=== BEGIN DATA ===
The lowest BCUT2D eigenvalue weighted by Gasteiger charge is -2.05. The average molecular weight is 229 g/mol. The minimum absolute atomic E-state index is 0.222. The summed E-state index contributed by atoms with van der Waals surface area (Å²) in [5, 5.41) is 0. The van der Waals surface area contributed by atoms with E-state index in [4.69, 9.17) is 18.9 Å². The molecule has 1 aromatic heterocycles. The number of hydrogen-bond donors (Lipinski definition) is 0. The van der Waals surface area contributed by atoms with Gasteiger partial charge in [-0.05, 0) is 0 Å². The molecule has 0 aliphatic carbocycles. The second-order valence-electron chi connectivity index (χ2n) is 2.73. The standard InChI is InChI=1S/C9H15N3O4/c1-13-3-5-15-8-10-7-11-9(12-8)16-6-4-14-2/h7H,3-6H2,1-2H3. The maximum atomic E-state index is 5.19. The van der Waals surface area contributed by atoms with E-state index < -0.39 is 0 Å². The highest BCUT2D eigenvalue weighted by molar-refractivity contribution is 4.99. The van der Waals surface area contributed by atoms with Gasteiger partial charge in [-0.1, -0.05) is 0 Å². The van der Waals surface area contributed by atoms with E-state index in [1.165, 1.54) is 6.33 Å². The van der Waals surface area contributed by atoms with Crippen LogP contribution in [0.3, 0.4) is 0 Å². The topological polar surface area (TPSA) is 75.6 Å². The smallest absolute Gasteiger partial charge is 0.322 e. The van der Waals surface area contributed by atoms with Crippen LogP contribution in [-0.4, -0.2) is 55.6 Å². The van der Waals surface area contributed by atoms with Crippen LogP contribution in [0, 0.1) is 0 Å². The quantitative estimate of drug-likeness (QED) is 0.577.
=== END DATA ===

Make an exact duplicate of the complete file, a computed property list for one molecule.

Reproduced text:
The lowest BCUT2D eigenvalue weighted by Gasteiger charge is -2.05. The average molecular weight is 229 g/mol. The minimum absolute atomic E-state index is 0.222. The summed E-state index contributed by atoms with van der Waals surface area (Å²) in [5, 5.41) is 0. The van der Waals surface area contributed by atoms with E-state index in [4.69, 9.17) is 18.9 Å². The molecule has 1 aromatic heterocycles. The number of hydrogen-bond donors (Lipinski definition) is 0. The van der Waals surface area contributed by atoms with Gasteiger partial charge in [-0.05, 0) is 0 Å². The molecule has 0 aliphatic carbocycles. The second-order valence-electron chi connectivity index (χ2n) is 2.73. The standard InChI is InChI=1S/C9H15N3O4/c1-13-3-5-15-8-10-7-11-9(12-8)16-6-4-14-2/h7H,3-6H2,1-2H3. The maximum atomic E-state index is 5.19. The van der Waals surface area contributed by atoms with E-state index < -0.39 is 0 Å². The highest BCUT2D eigenvalue weighted by molar-refractivity contribution is 4.99. The van der Waals surface area contributed by atoms with Gasteiger partial charge in [-0.1, -0.05) is 0 Å². The van der Waals surface area contributed by atoms with E-state index in [1.165, 1.54) is 6.33 Å². The van der Waals surface area contributed by atoms with Crippen LogP contribution in [0.3, 0.4) is 0 Å². The topological polar surface area (TPSA) is 75.6 Å². The smallest absolute Gasteiger partial charge is 0.322 e. The van der Waals surface area contributed by atoms with Crippen LogP contribution in [-0.4, -0.2) is 55.6 Å². The van der Waals surface area contributed by atoms with Crippen LogP contribution in [0, 0.1) is 0 Å². The quantitative estimate of drug-likeness (QED) is 0.577.